How To Improve Financial Wellness in the Latinx Community
F.Inancial wellness has become a much sought after (dare I say trendy) term in recent years. At its core, financial wellbeing is a key metric that determines the ability to live a healthy financial life – savings to get you out of an unexpected hardship, a comfortable monthly income so you don’t live from paycheck to paycheck; and even a nest egg for your retirement. But with race and ethnicity into account, it becomes clear that while financial wellbeing is achievable, there are different starting lines based on your identity.
According to the FDIC’s National Survey of Unbanked and Underbanked Households Report, approximately 63 million Americans are either bankrupt, which means they do not have access to a traditional bank account, or bank accounts, which means they have a bank account but alternatives to Non-banks use such as payday lenders or check cashiers. That’s about 18.5 percent of the country, but when you break that down into ethnic groups, it’s even more.
Of the nearly 61 million Latinxs living in the United States, 30 percent of low-income Latinx households have no bank accounts, and similarly 30 percent have no bank accounts – and nearly 50 percent of black low-income households have none or none Bank details. Although Latinx is often used as a racial category, it is a pan-ethnic group made up of a range of racial identities that, if further analyzed, could affect the total. However, what is clear, even at this macro level, is how bias and discrimination further fuel the racial wealth gap and affect the financial development of blacks and browns.
“When we think about the concept of social justice and justice in this country, our last human right that has not really been fulfilled is justice in relation to economic justice,” said Ramona Ortega, Founder and CEO of My Money My Future. “This country has made a lot of money from our work, and we have not benefited from that work; the consequence of this is the racial wealth gap. “
Ortega, whose company focuses on closing the racial and gender pay gap, stresses that there are a number of structural and systemic factors that affect historically marginalized communities. And Ana Trevino, Head of Community Financial Wellness at the banking collective Tend, agrees and names several barriers such as the lack of culturally relevant services, the lack of bank branches in predominantly black, brown and low-income neighborhoods, language and generational barriers, identification requirements and high interest rates Loans and fees as key factors that help Latinx individuals have no or no bank details.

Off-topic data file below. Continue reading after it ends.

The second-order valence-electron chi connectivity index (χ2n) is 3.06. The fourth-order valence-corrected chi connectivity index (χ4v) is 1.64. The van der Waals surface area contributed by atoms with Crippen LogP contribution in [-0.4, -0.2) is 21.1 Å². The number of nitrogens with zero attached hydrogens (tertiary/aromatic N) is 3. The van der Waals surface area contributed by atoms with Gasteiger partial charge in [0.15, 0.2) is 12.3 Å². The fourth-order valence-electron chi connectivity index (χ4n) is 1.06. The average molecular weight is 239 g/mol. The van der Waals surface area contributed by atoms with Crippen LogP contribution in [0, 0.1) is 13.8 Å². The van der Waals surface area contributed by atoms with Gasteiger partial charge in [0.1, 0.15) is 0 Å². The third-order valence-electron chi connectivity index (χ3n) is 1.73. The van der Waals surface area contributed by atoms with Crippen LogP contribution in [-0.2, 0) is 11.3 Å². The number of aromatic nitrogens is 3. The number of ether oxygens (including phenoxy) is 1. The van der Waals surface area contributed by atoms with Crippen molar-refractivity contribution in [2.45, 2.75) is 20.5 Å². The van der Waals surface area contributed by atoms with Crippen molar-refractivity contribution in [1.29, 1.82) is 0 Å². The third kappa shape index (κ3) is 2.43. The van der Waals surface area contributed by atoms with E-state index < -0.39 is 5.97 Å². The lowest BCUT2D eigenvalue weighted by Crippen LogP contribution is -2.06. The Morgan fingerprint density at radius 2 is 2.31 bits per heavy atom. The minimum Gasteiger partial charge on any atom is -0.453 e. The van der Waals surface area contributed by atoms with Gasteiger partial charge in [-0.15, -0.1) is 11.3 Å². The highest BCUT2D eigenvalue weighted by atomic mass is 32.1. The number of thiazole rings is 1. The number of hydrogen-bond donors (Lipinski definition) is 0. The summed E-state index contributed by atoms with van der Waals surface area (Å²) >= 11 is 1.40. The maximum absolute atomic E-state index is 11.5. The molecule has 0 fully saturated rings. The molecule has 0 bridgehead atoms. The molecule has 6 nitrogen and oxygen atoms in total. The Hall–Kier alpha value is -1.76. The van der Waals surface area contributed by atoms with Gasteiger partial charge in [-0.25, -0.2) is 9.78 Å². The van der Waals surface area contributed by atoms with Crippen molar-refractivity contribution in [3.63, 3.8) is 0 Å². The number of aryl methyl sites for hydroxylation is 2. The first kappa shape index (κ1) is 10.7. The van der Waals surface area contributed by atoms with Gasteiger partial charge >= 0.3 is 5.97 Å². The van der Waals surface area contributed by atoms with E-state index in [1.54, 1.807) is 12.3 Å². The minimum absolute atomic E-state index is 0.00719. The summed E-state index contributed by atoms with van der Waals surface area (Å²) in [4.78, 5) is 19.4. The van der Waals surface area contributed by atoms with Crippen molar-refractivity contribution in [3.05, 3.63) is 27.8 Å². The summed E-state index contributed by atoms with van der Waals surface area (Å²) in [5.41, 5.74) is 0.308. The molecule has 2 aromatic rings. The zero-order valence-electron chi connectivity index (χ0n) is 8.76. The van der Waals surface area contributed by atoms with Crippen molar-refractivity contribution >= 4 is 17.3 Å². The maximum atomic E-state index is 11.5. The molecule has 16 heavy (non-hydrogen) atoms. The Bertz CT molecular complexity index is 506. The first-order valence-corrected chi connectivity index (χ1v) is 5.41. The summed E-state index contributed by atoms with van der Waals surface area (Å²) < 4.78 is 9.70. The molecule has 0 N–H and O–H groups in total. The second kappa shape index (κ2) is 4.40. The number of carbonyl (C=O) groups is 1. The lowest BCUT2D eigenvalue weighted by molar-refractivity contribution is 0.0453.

“For the population with and without bank details, it is almost impossible to find the necessary resources to pursue their financial goals,” said Trevino. Like Ortega, she recognizes that lack of access leads to complicated problems. “It costs a lot of money not to have a lot of money,” she adds.
Even more: Since health is holistic, physical, mental and emotional wellness problems are closely linked to financial worries. The American Psychological Association (APA) reports that 72 percent of adults feel stressed about money, which affects their overall health. Meanwhile, a poll conducted by National Public Radio found that 72 percent of Latinx households across the country reported having serious financial problems, and 46 percent said they had used up all or most of their savings during the pandemic. The same survey found that 25 percent of these households experienced health problems during that time, a by-product of the lack of health insurance. While the pandemic has exacerbated these problems, financial stress has long been linked to chronic health conditions such as anxiety, depression, high blood pressure, and a weakened immune system.
One possible solution to removing barriers to the financial wellbeing of black and brown communities is to bypass traditional banking and financial systems. For example, Trevino is confident that digital banking apps like Tend could help improve the proverbial playing field for those with and without bank accounts by “providing financial services to underserved communities that save, spend, give, borrow, and take over Control over your money, ”she believes. “As we make progress toward our goals, we will have the satisfaction of knowing that we are in an active process of awareness and choices for healthy and fulfilling lives.”
From there, wealth building becomes easier, and that is the ultimate goal, according to Ortega, whose forthcoming book No Shame in the Money Game focuses on helping marginalized people do just that. She believes there are several strategies to achieve this, more precisely five pillars of building intergenerational wealth: organizing your financial life; Evaluation of your budget (following a 50/20/30 budget rule); Invest in a Roth IRA, your 401k, or both; Maintaining your credit history; and finally invest in real estate.
These financial goals may seem a long way off – especially if your starting line was behind others – but setting them and working slowly to address them one by one will bring them closer than doing nothing at all.
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